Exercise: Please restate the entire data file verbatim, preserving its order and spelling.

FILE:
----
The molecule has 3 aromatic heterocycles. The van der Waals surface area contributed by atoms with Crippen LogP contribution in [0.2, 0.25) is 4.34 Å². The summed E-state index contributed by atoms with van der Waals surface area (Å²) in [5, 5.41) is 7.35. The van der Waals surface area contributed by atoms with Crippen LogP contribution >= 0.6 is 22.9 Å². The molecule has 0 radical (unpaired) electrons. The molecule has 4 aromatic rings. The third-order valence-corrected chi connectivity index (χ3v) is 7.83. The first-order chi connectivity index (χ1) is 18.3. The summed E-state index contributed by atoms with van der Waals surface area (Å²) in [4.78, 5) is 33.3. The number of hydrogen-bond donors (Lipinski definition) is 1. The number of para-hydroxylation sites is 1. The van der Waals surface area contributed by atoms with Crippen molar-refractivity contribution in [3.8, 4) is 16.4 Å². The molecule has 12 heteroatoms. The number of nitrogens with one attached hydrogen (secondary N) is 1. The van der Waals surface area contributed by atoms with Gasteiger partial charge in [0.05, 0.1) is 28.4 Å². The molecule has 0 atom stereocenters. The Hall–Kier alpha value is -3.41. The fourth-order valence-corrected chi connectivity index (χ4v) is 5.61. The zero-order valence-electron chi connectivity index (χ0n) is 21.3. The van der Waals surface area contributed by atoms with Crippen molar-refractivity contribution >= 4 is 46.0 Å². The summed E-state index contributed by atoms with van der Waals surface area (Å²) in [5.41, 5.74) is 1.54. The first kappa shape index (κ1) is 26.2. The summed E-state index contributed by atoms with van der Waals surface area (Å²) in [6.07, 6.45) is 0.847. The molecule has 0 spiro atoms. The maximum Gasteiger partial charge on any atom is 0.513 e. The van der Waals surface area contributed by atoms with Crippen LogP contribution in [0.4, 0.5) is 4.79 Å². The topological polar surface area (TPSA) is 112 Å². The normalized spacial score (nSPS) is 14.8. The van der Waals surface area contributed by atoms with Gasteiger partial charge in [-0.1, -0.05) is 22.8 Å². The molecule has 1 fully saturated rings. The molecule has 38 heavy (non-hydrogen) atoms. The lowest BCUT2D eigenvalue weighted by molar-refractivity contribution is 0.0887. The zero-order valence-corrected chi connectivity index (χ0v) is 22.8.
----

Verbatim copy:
The molecule has 3 aromatic heterocycles. The van der Waals surface area contributed by atoms with Crippen LogP contribution in [0.2, 0.25) is 4.34 Å². The summed E-state index contributed by atoms with van der Waals surface area (Å²) in [5, 5.41) is 7.35. The van der Waals surface area contributed by atoms with Crippen LogP contribution >= 0.6 is 22.9 Å². The molecule has 0 radical (unpaired) electrons. The molecule has 4 aromatic rings. The third-order valence-corrected chi connectivity index (χ3v) is 7.83. The first-order chi connectivity index (χ1) is 18.3. The summed E-state index contributed by atoms with van der Waals surface area (Å²) in [4.78, 5) is 33.3. The number of hydrogen-bond donors (Lipinski definition) is 1. The number of para-hydroxylation sites is 1. The van der Waals surface area contributed by atoms with Crippen molar-refractivity contribution in [3.8, 4) is 16.4 Å². The molecule has 12 heteroatoms. The number of nitrogens with one attached hydrogen (secondary N) is 1. The van der Waals surface area contributed by atoms with Gasteiger partial charge in [0.05, 0.1) is 28.4 Å². The molecule has 0 atom stereocenters. The Hall–Kier alpha value is -3.41. The fourth-order valence-corrected chi connectivity index (χ4v) is 5.61. The zero-order valence-electron chi connectivity index (χ0n) is 21.3. The van der Waals surface area contributed by atoms with Crippen molar-refractivity contribution >= 4 is 46.0 Å². The summed E-state index contributed by atoms with van der Waals surface area (Å²) in [5.41, 5.74) is 1.54. The first kappa shape index (κ1) is 26.2. The summed E-state index contributed by atoms with van der Waals surface area (Å²) in [6.07, 6.45) is 0.847. The molecule has 0 spiro atoms. The maximum Gasteiger partial charge on any atom is 0.513 e. The van der Waals surface area contributed by atoms with Crippen LogP contribution in [0.4, 0.5) is 4.79 Å². The topological polar surface area (TPSA) is 112 Å². The normalized spacial score (nSPS) is 14.8. The van der Waals surface area contributed by atoms with Gasteiger partial charge in [-0.1, -0.05) is 22.8 Å². The molecule has 1 fully saturated rings. The molecule has 38 heavy (non-hydrogen) atoms. The lowest BCUT2D eigenvalue weighted by molar-refractivity contribution is 0.0887. The zero-order valence-corrected chi connectivity index (χ0v) is 22.8.